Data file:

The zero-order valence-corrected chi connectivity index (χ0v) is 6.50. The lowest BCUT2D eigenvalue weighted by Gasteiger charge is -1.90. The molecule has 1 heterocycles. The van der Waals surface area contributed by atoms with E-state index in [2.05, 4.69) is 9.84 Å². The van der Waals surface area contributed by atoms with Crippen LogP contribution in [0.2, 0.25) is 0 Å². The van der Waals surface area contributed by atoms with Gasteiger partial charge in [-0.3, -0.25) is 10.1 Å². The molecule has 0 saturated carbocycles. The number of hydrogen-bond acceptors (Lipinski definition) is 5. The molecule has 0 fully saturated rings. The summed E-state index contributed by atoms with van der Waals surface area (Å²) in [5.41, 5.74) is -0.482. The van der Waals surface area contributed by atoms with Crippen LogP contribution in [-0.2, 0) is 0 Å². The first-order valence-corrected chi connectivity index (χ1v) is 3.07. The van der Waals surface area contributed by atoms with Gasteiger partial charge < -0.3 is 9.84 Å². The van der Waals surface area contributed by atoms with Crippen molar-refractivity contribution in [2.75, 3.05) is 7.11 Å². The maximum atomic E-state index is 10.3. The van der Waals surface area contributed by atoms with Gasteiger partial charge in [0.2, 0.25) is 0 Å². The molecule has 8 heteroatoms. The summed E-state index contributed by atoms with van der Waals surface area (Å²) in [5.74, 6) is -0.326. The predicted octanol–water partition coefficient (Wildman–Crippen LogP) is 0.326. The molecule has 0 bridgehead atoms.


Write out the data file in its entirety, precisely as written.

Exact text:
The zero-order valence-corrected chi connectivity index (χ0v) is 6.50. The lowest BCUT2D eigenvalue weighted by Gasteiger charge is -1.90. The molecule has 1 heterocycles. The van der Waals surface area contributed by atoms with E-state index in [2.05, 4.69) is 9.84 Å². The van der Waals surface area contributed by atoms with Crippen LogP contribution in [0.2, 0.25) is 0 Å². The van der Waals surface area contributed by atoms with Gasteiger partial charge in [-0.3, -0.25) is 10.1 Å². The molecule has 0 saturated carbocycles. The number of hydrogen-bond acceptors (Lipinski definition) is 5. The molecule has 0 fully saturated rings. The summed E-state index contributed by atoms with van der Waals surface area (Å²) in [5.41, 5.74) is -0.482. The van der Waals surface area contributed by atoms with Crippen LogP contribution in [-0.2, 0) is 0 Å². The first-order valence-corrected chi connectivity index (χ1v) is 3.07. The van der Waals surface area contributed by atoms with Gasteiger partial charge < -0.3 is 9.84 Å². The van der Waals surface area contributed by atoms with Crippen molar-refractivity contribution in [2.75, 3.05) is 7.11 Å². The maximum atomic E-state index is 10.3. The van der Waals surface area contributed by atoms with Gasteiger partial charge in [0.2, 0.25) is 0 Å². The molecule has 8 heteroatoms. The summed E-state index contributed by atoms with van der Waals surface area (Å²) in [5.74, 6) is -0.326. The predicted octanol–water partition coefficient (Wildman–Crippen LogP) is 0.326. The molecule has 0 bridgehead atoms.